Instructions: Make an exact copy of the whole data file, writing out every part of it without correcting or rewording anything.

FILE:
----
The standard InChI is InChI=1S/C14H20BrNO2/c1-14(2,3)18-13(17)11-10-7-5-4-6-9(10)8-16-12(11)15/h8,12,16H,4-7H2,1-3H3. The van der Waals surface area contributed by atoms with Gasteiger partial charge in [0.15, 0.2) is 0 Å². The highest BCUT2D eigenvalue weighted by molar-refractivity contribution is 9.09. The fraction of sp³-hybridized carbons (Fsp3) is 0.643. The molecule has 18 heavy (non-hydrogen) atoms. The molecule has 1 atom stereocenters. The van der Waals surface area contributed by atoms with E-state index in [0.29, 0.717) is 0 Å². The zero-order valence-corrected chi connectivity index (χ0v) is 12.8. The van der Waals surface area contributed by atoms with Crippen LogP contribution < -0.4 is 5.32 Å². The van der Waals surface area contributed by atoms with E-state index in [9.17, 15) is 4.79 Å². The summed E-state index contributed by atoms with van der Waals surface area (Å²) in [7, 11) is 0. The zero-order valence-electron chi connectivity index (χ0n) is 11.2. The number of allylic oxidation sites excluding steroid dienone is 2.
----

The standard InChI is InChI=1S/C14H20BrNO2/c1-14(2,3)18-13(17)11-10-7-5-4-6-9(10)8-16-12(11)15/h8,12,16H,4-7H2,1-3H3. The van der Waals surface area contributed by atoms with Gasteiger partial charge in [0.15, 0.2) is 0 Å². The highest BCUT2D eigenvalue weighted by molar-refractivity contribution is 9.09. The fraction of sp³-hybridized carbons (Fsp3) is 0.643. The molecule has 18 heavy (non-hydrogen) atoms. The molecule has 1 atom stereocenters. The van der Waals surface area contributed by atoms with E-state index in [0.29, 0.717) is 0 Å². The zero-order valence-corrected chi connectivity index (χ0v) is 12.8. The van der Waals surface area contributed by atoms with Crippen LogP contribution < -0.4 is 5.32 Å². The van der Waals surface area contributed by atoms with E-state index in [9.17, 15) is 4.79 Å². The summed E-state index contributed by atoms with van der Waals surface area (Å²) in [7, 11) is 0. The zero-order valence-electron chi connectivity index (χ0n) is 11.2. The number of allylic oxidation sites excluding steroid dienone is 2.